Fetomaternal Microchimerism Is Associated with Better Outcome in Haploidentical Hematopoietic Stem Cell Transplantation

Anne Kruchen, Tanja Stahl, Friederike Gieseke, Thomas MC Binder, Zakir Oezcan, Roland Meisel, Hermann Kreyenberg, Peter Bader, Bernd Gruhn, Johann Greil, Matthias Pfeiffer, Michaela Doering, Rupert Handgretinger, Boris Fehse and Ingo Mueller


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Haploidentical hematopoietic stem cell transplantation (hHSCT) from a parent to a child has become well established for pediatric patients with high risk leukemia in the absence of an HLA-matched donor. Donor choice in hHSCT has been an issue addressed by several groups. Some showed a beneficial impact of certain Killer immunoglobulin-like receptor (KIR)/KIR ligand constellations in different transplantation settings. Others demonstrated an improved outcome after mother-to-child transplantations compared to father-to-child transplantations in terms of lower transplant-related mortality and lower incidence of graft-versus-host disease (GvHD). Obviously, pregnancy leaves an imprint on the mother’s immune system, which is beneficial in hHSCT from mother to child. During pregnancy, a fetal microchimerism (FM) is established in the mother by fetal cells crossing the placental barrier dividing maternal and fetal circulation. In some mothers, fetal cells can be detected in peripheral blood for more than three decades after birth. Yet, not all mothers develop a persisting FM. CD56brightNK cells make up approximately 70% of the lymphocytes in the decidua during the first trimester of pregnancy and represent the major cell subset interacting with cells of the developing fetus. Not surprisingly, certain maternal KIR/fetal KIR ligand combinations are associated with recurrent spontaneous abortions or preeclampsia. We hypothesized that (i) FM plays a role in hHSCT, and that (ii) FM may be influenced by the KIR pattern on maternal NK cells and KIR ligands on the child’s cells.

In a multicenter retrospective study, we analyzed 46 pediatric patients from 6 German transplantation centers (Tübingen, Frankfurt, Düsseldorf, Heidelberg, Jena, and Hamburg) who underwent first T-cell depleted hHSCT from a parent following conditioning with fludarabine, thiotepa, melphalan and ATG for standard indications: acute lymphoblastic leukemia (n=10), acute myeloid leukemia (n=10), juvenile myelomonocytic leukemia (n=1), lymphoproliferative disease (n=2), myelodysplastic syndrome (n=4), hemophagocytic lymphohistiocytosis (n=3), immune deficiencies (n=9), and others (n=7). Excess DNA of the donors extracted from peripheral blood prior to transplantation was assayed for fetal DNA (in mother-to-child transplantations), and for KIR genotype by real-time PCR. Mothers who had at least one fetal cell within 250,000 maternal cells could be detected were considered as FM+. Although we confirmed that, overall mothers as a group are better donors than fathers, in closer analysis this held only true for FM+ mother. Overall survival was significantly higher in the group of patients receiving stem cells from their FM+ mother compared to the patients grafted from their FM¯ mother (72% vs. 29), or father (72% vs. 50%). Most interestingly, looking at the minimal residual disease (MRD) negative acute leukemia patients undergoing first allogeneic HSCT for standard indications, overall survival was also significantly higher after hHSCT from FM+ mothers than from FM¯ mothers (66% vs. 26%) and there was a trend towards lower risk of relapse in the FM+ group (25% vs. 52%). There was no case of grade IV acute GvHD and only one or no case of acute GvHD grade III in all groups. Percentages of grade I + II acute GvHD did not differ significantly among FM+and FM¯ groups.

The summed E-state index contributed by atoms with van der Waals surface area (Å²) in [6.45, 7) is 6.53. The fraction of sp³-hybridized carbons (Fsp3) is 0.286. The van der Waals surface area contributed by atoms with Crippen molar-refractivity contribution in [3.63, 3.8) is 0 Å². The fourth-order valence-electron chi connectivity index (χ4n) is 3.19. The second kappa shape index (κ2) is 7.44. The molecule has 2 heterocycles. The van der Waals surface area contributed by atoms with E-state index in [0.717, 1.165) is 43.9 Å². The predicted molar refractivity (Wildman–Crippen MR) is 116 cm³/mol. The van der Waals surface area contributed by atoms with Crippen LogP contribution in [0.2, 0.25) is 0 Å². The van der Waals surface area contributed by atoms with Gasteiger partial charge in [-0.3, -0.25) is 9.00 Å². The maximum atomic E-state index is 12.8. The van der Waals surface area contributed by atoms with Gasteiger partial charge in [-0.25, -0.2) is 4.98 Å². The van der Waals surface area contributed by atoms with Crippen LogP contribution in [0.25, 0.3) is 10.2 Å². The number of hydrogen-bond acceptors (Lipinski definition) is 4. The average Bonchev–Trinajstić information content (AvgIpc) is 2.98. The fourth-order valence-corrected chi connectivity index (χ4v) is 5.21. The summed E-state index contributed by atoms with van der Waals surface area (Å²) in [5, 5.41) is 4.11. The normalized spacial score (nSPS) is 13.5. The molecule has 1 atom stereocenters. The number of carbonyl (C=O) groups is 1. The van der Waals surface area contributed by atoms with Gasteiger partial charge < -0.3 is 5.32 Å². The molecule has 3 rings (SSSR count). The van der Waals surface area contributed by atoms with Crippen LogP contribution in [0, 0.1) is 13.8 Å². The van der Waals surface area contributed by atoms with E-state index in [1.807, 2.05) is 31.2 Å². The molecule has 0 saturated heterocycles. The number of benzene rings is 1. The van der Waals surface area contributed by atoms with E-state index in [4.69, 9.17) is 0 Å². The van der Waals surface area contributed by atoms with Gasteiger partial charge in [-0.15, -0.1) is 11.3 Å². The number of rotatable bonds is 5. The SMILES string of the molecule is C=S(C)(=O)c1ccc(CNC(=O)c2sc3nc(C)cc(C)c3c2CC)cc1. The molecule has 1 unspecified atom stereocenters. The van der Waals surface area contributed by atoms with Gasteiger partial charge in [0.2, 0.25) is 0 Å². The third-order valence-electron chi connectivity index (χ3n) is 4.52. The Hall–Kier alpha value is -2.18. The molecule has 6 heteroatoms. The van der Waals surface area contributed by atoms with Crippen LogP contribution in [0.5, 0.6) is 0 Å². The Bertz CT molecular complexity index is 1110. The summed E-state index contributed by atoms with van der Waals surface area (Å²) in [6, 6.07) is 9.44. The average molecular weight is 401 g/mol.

Reasons for persistence of fetal cells in some, but not all mothers are controversial. While fetal microchimerism is detected during pregnancy and early after birth in almost all mothers, it is reported to decrease below the detection limit in many mothers over time. In our cohort, we found no correlation of FM with age or gender of the respective child. Since a poor outcome after hHSCT has been reported for patients that are homozygous for HLA-C1, we also grouped our cohort into a HLA-C1 heterozygous and a homozygous group. Interestingly, not only an improved outcome, but also a higher average FM could be seen in the HLA-C1 heterozygous group compared to the C1 homozygous group. Furthermore, mothers expressing KIR2DS1 showed a significantly higher level of FM compared to those negative for this activating KIR. These findings suggest a certain role for KIR and HLA-C on the persistence of fetal microchimerism in mothers.

In conclusion, detection of fetal microchimerism may contribute to identification of the most promising parental donor in haploidentical stem cell transplantation.

Disclosures No relevant conflicts of interest to declare.

  • * Asterisk with author names denotes non-ASH members.

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